Protesters hold a candlelight vigil for two Syrian workers who died in a building fire following riots. Downtown Beirut, Lebanon. October 20, 2019. (Mohamad Cheblak/The Public Source)

Protesters hold a candlelight vigil for two Syrian workers who died in a building fire following riots. Downtown Beirut, Lebanon. October 20, 2019. (Mohamad Cheblak/The Public Source)

From Hope To Dismay: How Crises Affect Syrians in Lebanon

Day 191: Friday, April 24, 2020.

“Comparing the Lebanese uprising to what we had in Syria,” K paused to inhale his cigarette, “is like comparing the height of a building to the speed of a train… But as I watch what is happening in Lebanon, I cannot help but feel hope,” he added, smoke slowly seeping from his mouth, on a bright sunny morning in the first week of December — now seemingly a lifetime ago.

Twenty days later, K sent me photos of his face and neck covered in cuts and bruises, followed by a message, his voice cracking as he tried to control his emotion: “I was crossing the street when a motorcycle almost hit me. I started arguing with the driver and suddenly a crowd gathered around us. They started insulting me, then hitting me. I was able to break loose and run… Why does this happen?”

Like K, other Syrians living in Lebanon have found their hope turn to dismay in the aftermath of the Lebanese uprising that erupted in October. For the hopeful, the uprisings were a natural and symbolic continuation of the region-wide struggle for self-determination that arose full force almost a decade ago. Chants and songs first heard in Syria’s uprising were remixed for the Lebanese context. Public declarations of solidarity between Lebanon and Idlib emerged. In that spirit, some Syrians in Lebanon lent their support as best they could, sharing their own experiences from the Syrian context, or participating as cautiously as possible in the protests. “The uprising in Lebanon is beautiful, it reminds me of the early days of the uprising in Syria, and gives me more hope about the future in Syria,” said H, barely containing a wide smile, in the early days of the uprising.  

Others were less hopeful. Scarred by the Syrian experience, they were haunted by the possibility of large-scale violence erupting. “Haven't they learned from us? These men [in power] will not leave peacefully, I don't think the Lebanese are ready for a fight, and sectarianism is still strong. If things continue, it will be as bad as it was for us,” said D. Their fears were compounded by street manifestations of Lebanese exclusionary nationalism and praise for the Lebanese military, two components often deployed violently against Syrians’ presence.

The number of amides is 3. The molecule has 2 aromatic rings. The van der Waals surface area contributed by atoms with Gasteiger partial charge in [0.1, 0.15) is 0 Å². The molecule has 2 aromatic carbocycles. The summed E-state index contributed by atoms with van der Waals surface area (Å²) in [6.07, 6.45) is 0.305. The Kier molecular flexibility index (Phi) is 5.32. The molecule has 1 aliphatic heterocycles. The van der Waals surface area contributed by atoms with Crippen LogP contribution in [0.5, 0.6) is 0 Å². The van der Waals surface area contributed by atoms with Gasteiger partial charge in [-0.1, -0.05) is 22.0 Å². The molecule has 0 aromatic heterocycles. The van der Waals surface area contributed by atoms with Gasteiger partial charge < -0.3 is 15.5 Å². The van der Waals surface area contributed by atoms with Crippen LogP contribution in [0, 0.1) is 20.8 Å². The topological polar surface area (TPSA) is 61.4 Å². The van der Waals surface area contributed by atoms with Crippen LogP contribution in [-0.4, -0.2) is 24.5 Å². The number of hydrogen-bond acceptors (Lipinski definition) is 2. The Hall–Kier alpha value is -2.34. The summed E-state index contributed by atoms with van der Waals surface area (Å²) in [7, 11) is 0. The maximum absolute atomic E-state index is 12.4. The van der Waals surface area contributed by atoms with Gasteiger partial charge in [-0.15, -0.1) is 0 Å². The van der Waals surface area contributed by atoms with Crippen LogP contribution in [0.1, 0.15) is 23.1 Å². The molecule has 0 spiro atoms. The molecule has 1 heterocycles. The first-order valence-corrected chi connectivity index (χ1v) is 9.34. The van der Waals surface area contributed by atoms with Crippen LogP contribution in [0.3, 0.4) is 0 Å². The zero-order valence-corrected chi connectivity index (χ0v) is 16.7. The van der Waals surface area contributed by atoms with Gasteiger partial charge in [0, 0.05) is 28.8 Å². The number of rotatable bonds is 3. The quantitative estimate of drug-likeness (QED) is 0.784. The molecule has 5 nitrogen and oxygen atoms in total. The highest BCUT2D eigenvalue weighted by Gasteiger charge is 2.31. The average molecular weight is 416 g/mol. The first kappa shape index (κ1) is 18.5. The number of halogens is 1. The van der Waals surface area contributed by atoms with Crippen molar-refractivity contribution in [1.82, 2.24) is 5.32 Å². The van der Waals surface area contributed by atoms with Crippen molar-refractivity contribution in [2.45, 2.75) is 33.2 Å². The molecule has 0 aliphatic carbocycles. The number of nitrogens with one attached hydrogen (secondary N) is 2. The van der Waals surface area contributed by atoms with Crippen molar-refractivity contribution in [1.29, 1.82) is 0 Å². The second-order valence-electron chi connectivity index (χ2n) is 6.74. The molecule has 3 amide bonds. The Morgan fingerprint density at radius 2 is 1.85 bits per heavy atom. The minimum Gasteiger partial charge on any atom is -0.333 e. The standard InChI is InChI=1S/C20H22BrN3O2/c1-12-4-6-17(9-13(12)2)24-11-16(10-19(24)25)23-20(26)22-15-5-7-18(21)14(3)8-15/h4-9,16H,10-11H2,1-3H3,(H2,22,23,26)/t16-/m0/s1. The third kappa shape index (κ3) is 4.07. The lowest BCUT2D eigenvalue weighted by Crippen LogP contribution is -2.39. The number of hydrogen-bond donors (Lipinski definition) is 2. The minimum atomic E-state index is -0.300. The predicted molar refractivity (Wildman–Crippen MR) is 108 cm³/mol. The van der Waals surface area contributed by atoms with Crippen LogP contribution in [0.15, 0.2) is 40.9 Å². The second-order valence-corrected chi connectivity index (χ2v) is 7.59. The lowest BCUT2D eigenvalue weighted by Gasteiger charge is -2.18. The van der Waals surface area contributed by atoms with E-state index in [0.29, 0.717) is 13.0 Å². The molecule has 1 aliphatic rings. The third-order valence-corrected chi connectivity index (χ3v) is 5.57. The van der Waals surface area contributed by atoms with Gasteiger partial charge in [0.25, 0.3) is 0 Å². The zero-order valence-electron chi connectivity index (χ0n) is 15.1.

Syrians in Lebanon have experienced rising waves of hostility over the past year, whether through daily acts of harassment, mob violence — such as last June when at least 50 men attacked an informal refugee camp in the Beqaa valley, forcing hundreds of Syrian refugees to leave — or through an increase in enforced deportations. These developments followed a pattern since the start of the Syrian war of increasing hostility and discrimination against Syrian refugees and workers in Lebanon, who are blamed for insecurity, decaying infrastructure, and the economic crisis; regardless of all evidence to the contrary

With every mounting crisis in Lebanon, Syrians — like Palestinian refugees and migrant workers, particularly domestic workers from African and Asian countries — face increasing restrictions on daily life, with no avenues to articulate or actively resist these challenges. These compound into growing anxieties over an existential question: If not Lebanon, then where? “I don't know what to do about the future,” K said during our conversation in December. “I can't go back to Syria because I'll be forced into the military. I can't go anywhere else because no one is accepting me as a refugee, and it seems that it's becoming harder to stay in Lebanon.”

A striking example of the lack of agency for Syrians residing in Lebanon was the death of Ibrahim Younis and Ibrahim Hussein, two Syrian workers, on the first night of the uprisings. They had been sleeping in a shop in downtown Beirut when protesters set it on fire, and died of smoke inhalation. In the days that followed, Lebanese activists held a vigil and proclaimed them both “martyrs of the revolution.” As commendable and well-intentioned as these acts may be, they are fleeting. Younis and Hussein’s deaths certainly do not occupy the same place in the public narrative as those of Lebanese citizens during the protests. A more problematic implication of this particular tragedy is how even well-intentioned acts, such as deeming the victims “martyrs,” are decided without the inclusion of the victims’ families. Crucially, no compensation was provided to the families, nor was anyone held accountable. The matter, like the bodies themselves, was put to rest.